Thursday, July 17, 2008
I spent last week traipsing around the battlefields of the former Western Front. My task was to follow the movements of the First World War Poets (i.e. Wilfred Owen, Siegfried Sassoon, Robert Graves…..) to take photographs and videos to add context to The First World War Poetry Digital Archive (a digitisation project that I’m managing which will be launched on November 11th this year). I’ve never really been one for military tactics and battle plans, being a literary kind of girl. I, like Owen, find the “pity in the poetry”, it is the words of experience that move me rather than the horrendous casualty statistics that resulted from this confilct. The Western Front is moving though, when you know what happened there the air takes on a sombre atmosphere. It is echoed by the bugal call at the Menin Gate every evening, felt when you put your hand into the earth and feel the metal of shrapnel and cases of bullets or run your finders across the etchings in the cool white stones of the graves. You start to hear the now silent voices of the millions who moved over that ground 90 years ago.
It was poppy season and as the flowers poked their heads out of the wheat fields which were once a sea of mud I could not help think of McCrae’s poem. You know the one that goes “In Flander’s Fields the poppies grow….” (all kids learn it at some point). It was quite moving seeing the landscape littered with their red heads, a constant reminder of what happened in those fields 90 years ago. I’ve recently learnt that the, poppy as a symbol of remembrance, is actually derived from classical literature. Homer, in The Iliad, likens the poppy to the bloody head of a fallen warrior:
As a garden poppy, burst into red bloom, bends,
drooping its head to one side, weighed down
by its full seeds and a sudden spring shower,
so Gorgythion's head fell limp over one shoulder
weighed down by his helmet.
(Homer, The Illiad, Tuecer vs. Hector - 8:342-352)
Remembrance, why do we remember this War? It no longer exists within living memory bar a few. The "Great" War has been mythologised continuously since the moment it ended until it existed as a memory for all of us, although we were not there. The TV documentaries, the films, the books, November 11th, have served us images of soldiers and mud and death in black and white. However, what we remember may not necessarily be true - that it was pointless, unnecessary, mass slaughter. Many men, of all different nationalities, cultures, and colours went to fight and die in a World War (not just confined to the Western Front) and went through that War believing that what they were doing was just and necessary. They also laughed and formed friendships and went home to live the rest of their lives with their loved ones in normal jobs and to see another War. Not every family lost a member, not every woman lost her beloved or her child. To see them simply as lambs led to the slaughter, or as lions led by donkies, is perhaps a falsity and an injustice. I do still find it difficult to come to terms with the view many revisionist historians iterate that is was needed and it was right, I can't put myself in that place, I'm a sensitive soul, but the more I learn, the more I see, the more I understand about the complexities of remembering and the complexities of history.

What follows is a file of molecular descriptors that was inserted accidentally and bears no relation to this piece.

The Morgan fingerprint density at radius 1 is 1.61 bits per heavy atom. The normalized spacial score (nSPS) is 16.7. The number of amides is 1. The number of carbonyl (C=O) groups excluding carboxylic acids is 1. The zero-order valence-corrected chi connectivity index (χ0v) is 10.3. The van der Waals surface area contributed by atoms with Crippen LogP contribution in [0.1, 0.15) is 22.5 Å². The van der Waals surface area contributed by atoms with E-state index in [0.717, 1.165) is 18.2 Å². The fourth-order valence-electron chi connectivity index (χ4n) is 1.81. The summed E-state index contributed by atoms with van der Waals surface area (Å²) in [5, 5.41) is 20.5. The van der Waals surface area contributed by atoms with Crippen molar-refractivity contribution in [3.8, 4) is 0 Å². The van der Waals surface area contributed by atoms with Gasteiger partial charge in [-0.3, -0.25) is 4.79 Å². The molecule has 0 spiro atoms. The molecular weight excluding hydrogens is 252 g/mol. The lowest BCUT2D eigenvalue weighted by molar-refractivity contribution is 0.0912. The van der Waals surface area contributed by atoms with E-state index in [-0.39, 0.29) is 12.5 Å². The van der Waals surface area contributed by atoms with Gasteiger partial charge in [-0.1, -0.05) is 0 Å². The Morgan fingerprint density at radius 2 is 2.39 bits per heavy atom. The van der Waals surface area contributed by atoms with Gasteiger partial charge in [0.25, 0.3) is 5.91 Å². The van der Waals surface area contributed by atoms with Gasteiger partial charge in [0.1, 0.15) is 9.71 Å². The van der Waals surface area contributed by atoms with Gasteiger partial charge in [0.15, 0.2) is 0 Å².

My photography didn’t amount to much on the trip, some nice landscape photos to be annotated with little arrows and squares - the German front line was here (red line), Owen fell here (blue box), machine post here (yellow cross). Really, the scenery is quite empty and peaceful and as I wrote in a previous post about the photography of the First World War, it’s difficult to take meaningful photographs of nothing. The poppies though, standing tall against the thousands and thousands of white grave stones that cover the landscape, left the lasting picture in my head, a picture that makes me think of certain words. Words and Pictures, Pictures and Words, for me they always come together.
A note on the above composition
I took a one of my Poppy photographs and in Photoshop created a duplicate layer. I then converted that layer to monochrome and erased the b&w poppy to reveal the red poppy underneath. Played with contrast and darkened it a bit. I then took a texture from AlexEde and overlayed this on top and decreased the opacity. I then merged the layers and played with the saturation, curves, and the usual.
The fields over which Wilfred Owen advanced to Ors in 1918